None of these studies actually explain the natural nasal cycle. FANB is not natural. It changes natural breathing rhythms and requires the person to focus on the physical movements of the fingers to close the alternating nostrils. FANB occurs for a 10-15 minute period of time and is finished. This is not the same as the 2-3 hour natural nasal cycle. In my opinion, any conclusions drawn from studies using FANB apply only to FANB but not to the natural nasal cycle.

Then why does the nasal cycle occur?

The nasal cycle is a natural ultradian cycle (see here and here. Not only is it present in humans, but the nasal cycle has also been observed in rats, rabbits, domestic pigs, cats and dogs (see references in Eccles 1996]). Thus, the nasal cycle may at least be a feature of mammals but it may be a feature of other bilateral animals that use nostrils for respiration. In addition, the nasal cycle may be an artifact of the evolution of bilateral symmetry in animals, and how the autonomic nervous system operates between the two sides.

The autonomic nervous system controls the nasal cycle. The autonomic nervous system has two divisions, the sympathetic nervous system and the parasympathetic nervous system. Interestingly, these two divisions show a lateralized ultradian rhythm (Shannahoff-Khalsa 2007). This means that the parasympathetic nervous system dominates one side of the body and the sympathetic nervous system dominates the other side of the body. The two systems later switch dominate sides. This dominance switching back and forth between the parasympathetic and sympathetic happens with a regular rhythmic cycle every few hours. As it happens, this switching between sides correlates very well with the nasal cycle (Shannahoff-Khalsa 1991). When the parasympathetic-sympathetic systems switch sides, so do the nostrils. This is also associated with a switch in EEG activity between the two brain hemispheres (Werntz et al. 1983).

Therefore, the nasal cycle may not have a specific function, adaptive or otherwise. Instead, it could result from dominance of the parasympathetic system. Whichever side is dominated by the parasympathetic system will have the primary nostril in use for respiration. However, others have argued that the nasal cycle does provide a function. For example, Eccles (1996) argued that the nasal cycle may function as a respiratory defense mechanism. They found that the rate of cycling increases when nasal infection is present in the nose. They argue that the congestion-decongestion helps generate "plasma exudate" (nasal fluids derived from blood plasma) which may help remove bacteria and viruses.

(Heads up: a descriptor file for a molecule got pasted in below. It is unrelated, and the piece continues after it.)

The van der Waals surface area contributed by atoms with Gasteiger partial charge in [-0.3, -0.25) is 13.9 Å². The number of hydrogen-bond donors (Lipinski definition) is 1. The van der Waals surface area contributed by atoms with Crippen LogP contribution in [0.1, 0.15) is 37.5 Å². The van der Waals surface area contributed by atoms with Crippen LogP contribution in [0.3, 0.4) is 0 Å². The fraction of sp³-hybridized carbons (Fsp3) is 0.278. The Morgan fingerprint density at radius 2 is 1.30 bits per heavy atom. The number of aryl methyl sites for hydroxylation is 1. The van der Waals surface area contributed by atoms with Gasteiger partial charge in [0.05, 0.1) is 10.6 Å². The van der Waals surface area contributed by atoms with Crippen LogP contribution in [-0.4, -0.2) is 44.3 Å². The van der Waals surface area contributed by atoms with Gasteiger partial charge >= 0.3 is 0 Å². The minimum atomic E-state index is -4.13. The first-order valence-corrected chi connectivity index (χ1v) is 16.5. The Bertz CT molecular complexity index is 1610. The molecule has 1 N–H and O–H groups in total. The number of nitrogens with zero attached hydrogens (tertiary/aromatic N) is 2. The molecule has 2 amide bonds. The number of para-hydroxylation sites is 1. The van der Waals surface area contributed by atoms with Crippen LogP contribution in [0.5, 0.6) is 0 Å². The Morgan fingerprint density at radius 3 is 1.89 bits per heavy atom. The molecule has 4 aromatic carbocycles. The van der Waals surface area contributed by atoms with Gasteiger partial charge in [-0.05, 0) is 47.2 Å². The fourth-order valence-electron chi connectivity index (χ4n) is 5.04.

The nasal cycle is an interesting phenomenon but whether it evolved as an adaptation (such as a mechanism proposed by Eccles et al. (1996) or is simply an artifact of the operation of the autonomic nervous system may never be known for sure.

Footnote

  1. One of many reasons why you should always interpret Wikipedia entries very cautiously, even skeptically.

Citations

Eccles, R. 1996. A role for the nasal cycle in respiratory defense. European Respiratory Journal 9: 371-376.

Hasegawa, M. and E.B. Kern. 1977. The human nasal cycle. Mayo Clinic Proceedings 52: 28-34.

Hasegawa, M. and E.B. Kern. 1978. Variations in nasal resistance in man: a rhinomanometric study of the nasal cycle in 50 human subjects. Rhinology 16: 19-29.

Stancak, A. and M. Kuna. 1994. EEG changes during forced alternate nostril breathing. International Journal of Psychophysiology 16: 75-79.

Telles, S. et al. 1994. Breathing through a particular nostril can alter metabolism and autonomic activities.

Werntz, D.A. et al. 1983. Alternating cerebral hemispheric activity and the lateralization of autonomic nervous function. Human Neurobiology 2: 39-43.

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    $\begingroup$ I find it sad that this well-referenced answer is out-voted by a more recent answer, that is incomplete and only contains web/wikipedia references. $\endgroup$ – fileunderwater Sep 22 '14 at 13:32
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    $\begingroup$ @fileunderwater - Thanks for the support. I suspect it's the green check mark that draws the votes. Regardless, the information is here for future visitors. :) $\endgroup$ – Michael S Taylor Sep 22 '14 at 14:13
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    $\begingroup$ i think the sheer volume of this answer makes most readers rather read the other one. i like in depth ansers a lot, but thats just personal preference i guess. $\endgroup$ – timbernasley Apr 16 '15 at 9:22
  • $\begingroup$ Interesting, I wonder do other mammals have a cycle of this kind? $\endgroup$ – shabunc Jan 26 '16 at 16:15
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As others have said, this phenomena is called the nasal cycle, a process controlled by the autonomic nervous system that alternants congestion between your nostrils. Mentalfloss of all places has an article about this that explains:

...it makes our sense of smell more complete. Different scent molecules degrade at different rates, and our scent receptors pick up on them accordingly. Some smells are easier to detect and process in a fast-moving airstream like the decongested nostril, while others are better detected in the slower airstream of the congested nostril. Nasal cycling also seems to keep the nose maintained for its function as an air filter and humidifier. The alternating congestion gives the mucous and cilia (the tiny hairs up in your nose) in each nostril a well-deserved break from the onslaught of air and prevents the insides of your nostrils from drying out, cracking and bleeding.

link: http://mentalfloss.com/article/30363/why-does-your-nose-get-stuffy-one-nostril-time

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    $\begingroup$ hmmmm.... I don't really buy the smell part. The nasal cycle lasts 2-3 hour, which seems to long to account for desensitization to smell... $\endgroup$ – nico Sep 11 '14 at 20:39
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    $\begingroup$ The article doesn't mention anything about desensitization to smell, though; it only suggests that the nasal cycle keeps either nostril from drying out. As for whether the difference in airflow allows the two nostrils to each sense certain smells better, a better source would be Stanford University, which published an article about this in Nature. news.stanford.edu/pr/99/991103smell.html nature.com/nature/journal/v402/n6757/abs/402035a0.html $\endgroup$ – Josh Townzen Sep 12 '14 at 2:01

protected by The Last Word Dec 3 '14 at 6:58